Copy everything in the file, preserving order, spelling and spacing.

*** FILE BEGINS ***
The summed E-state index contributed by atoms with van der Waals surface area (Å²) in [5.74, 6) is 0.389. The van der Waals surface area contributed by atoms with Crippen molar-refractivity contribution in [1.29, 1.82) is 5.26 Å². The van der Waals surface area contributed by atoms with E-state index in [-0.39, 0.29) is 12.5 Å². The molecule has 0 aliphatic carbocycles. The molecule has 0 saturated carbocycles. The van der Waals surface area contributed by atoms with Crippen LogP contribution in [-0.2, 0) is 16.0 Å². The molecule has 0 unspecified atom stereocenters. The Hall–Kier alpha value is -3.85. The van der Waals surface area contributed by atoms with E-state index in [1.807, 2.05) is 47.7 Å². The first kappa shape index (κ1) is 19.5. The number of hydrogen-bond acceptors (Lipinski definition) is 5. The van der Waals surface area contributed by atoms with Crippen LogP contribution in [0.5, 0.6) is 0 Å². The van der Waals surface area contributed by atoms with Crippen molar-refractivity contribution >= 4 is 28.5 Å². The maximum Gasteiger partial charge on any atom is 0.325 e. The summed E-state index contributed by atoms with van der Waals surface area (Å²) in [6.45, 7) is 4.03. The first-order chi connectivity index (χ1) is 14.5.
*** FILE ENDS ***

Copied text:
The summed E-state index contributed by atoms with van der Waals surface area (Å²) in [5.74, 6) is 0.389. The van der Waals surface area contributed by atoms with Crippen molar-refractivity contribution in [1.29, 1.82) is 5.26 Å². The van der Waals surface area contributed by atoms with E-state index in [-0.39, 0.29) is 12.5 Å². The molecule has 0 aliphatic carbocycles. The molecule has 0 saturated carbocycles. The van der Waals surface area contributed by atoms with Crippen LogP contribution in [-0.2, 0) is 16.0 Å². The molecule has 0 unspecified atom stereocenters. The Hall–Kier alpha value is -3.85. The van der Waals surface area contributed by atoms with E-state index in [1.807, 2.05) is 47.7 Å². The first kappa shape index (κ1) is 19.5. The number of hydrogen-bond acceptors (Lipinski definition) is 5. The van der Waals surface area contributed by atoms with Crippen LogP contribution in [0.5, 0.6) is 0 Å². The van der Waals surface area contributed by atoms with Crippen molar-refractivity contribution >= 4 is 28.5 Å². The maximum Gasteiger partial charge on any atom is 0.325 e. The summed E-state index contributed by atoms with van der Waals surface area (Å²) in [6.45, 7) is 4.03. The first-order chi connectivity index (χ1) is 14.5.